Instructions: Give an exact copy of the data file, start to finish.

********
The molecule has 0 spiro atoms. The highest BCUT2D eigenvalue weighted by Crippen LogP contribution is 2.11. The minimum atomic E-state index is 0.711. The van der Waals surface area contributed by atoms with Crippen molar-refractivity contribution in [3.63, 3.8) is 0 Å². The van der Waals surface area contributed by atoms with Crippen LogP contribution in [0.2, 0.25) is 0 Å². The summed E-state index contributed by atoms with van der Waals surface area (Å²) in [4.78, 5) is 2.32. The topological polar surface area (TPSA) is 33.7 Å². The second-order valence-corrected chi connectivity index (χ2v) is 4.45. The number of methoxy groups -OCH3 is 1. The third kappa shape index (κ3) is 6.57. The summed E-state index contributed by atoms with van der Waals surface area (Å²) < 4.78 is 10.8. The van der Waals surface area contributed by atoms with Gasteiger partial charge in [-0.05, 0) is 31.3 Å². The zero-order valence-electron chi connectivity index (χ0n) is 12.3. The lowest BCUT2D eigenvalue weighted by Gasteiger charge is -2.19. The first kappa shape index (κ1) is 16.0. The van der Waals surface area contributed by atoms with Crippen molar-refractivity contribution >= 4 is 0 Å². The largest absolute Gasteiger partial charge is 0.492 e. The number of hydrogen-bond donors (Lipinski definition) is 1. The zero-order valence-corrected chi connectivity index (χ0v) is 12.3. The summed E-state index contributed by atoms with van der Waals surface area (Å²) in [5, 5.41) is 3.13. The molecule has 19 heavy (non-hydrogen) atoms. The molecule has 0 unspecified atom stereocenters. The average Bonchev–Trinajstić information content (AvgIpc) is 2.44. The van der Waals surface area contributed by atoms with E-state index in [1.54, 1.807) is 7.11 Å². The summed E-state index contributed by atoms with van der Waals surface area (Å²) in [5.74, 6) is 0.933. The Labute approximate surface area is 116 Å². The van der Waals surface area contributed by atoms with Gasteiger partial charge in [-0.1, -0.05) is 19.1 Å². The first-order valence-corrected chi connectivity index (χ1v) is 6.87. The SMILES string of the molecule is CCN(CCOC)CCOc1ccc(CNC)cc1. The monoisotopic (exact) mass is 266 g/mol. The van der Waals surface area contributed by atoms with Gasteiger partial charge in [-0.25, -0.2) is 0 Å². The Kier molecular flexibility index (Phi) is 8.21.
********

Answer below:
The molecule has 0 spiro atoms. The highest BCUT2D eigenvalue weighted by Crippen LogP contribution is 2.11. The minimum atomic E-state index is 0.711. The van der Waals surface area contributed by atoms with Crippen molar-refractivity contribution in [3.63, 3.8) is 0 Å². The van der Waals surface area contributed by atoms with Crippen LogP contribution in [0.2, 0.25) is 0 Å². The summed E-state index contributed by atoms with van der Waals surface area (Å²) in [4.78, 5) is 2.32. The topological polar surface area (TPSA) is 33.7 Å². The second-order valence-corrected chi connectivity index (χ2v) is 4.45. The number of methoxy groups -OCH3 is 1. The third kappa shape index (κ3) is 6.57. The summed E-state index contributed by atoms with van der Waals surface area (Å²) < 4.78 is 10.8. The van der Waals surface area contributed by atoms with Gasteiger partial charge in [-0.05, 0) is 31.3 Å². The zero-order valence-electron chi connectivity index (χ0n) is 12.3. The lowest BCUT2D eigenvalue weighted by Gasteiger charge is -2.19. The first kappa shape index (κ1) is 16.0. The van der Waals surface area contributed by atoms with Crippen molar-refractivity contribution >= 4 is 0 Å². The largest absolute Gasteiger partial charge is 0.492 e. The number of hydrogen-bond donors (Lipinski definition) is 1. The zero-order valence-corrected chi connectivity index (χ0v) is 12.3. The summed E-state index contributed by atoms with van der Waals surface area (Å²) in [5, 5.41) is 3.13. The molecule has 19 heavy (non-hydrogen) atoms. The molecule has 0 unspecified atom stereocenters. The average Bonchev–Trinajstić information content (AvgIpc) is 2.44. The van der Waals surface area contributed by atoms with E-state index in [1.54, 1.807) is 7.11 Å². The summed E-state index contributed by atoms with van der Waals surface area (Å²) in [5.74, 6) is 0.933. The Labute approximate surface area is 116 Å². The van der Waals surface area contributed by atoms with Gasteiger partial charge in [-0.1, -0.05) is 19.1 Å². The first-order valence-corrected chi connectivity index (χ1v) is 6.87. The SMILES string of the molecule is CCN(CCOC)CCOc1ccc(CNC)cc1. The monoisotopic (exact) mass is 266 g/mol. The van der Waals surface area contributed by atoms with Gasteiger partial charge in [-0.25, -0.2) is 0 Å². The Kier molecular flexibility index (Phi) is 8.21.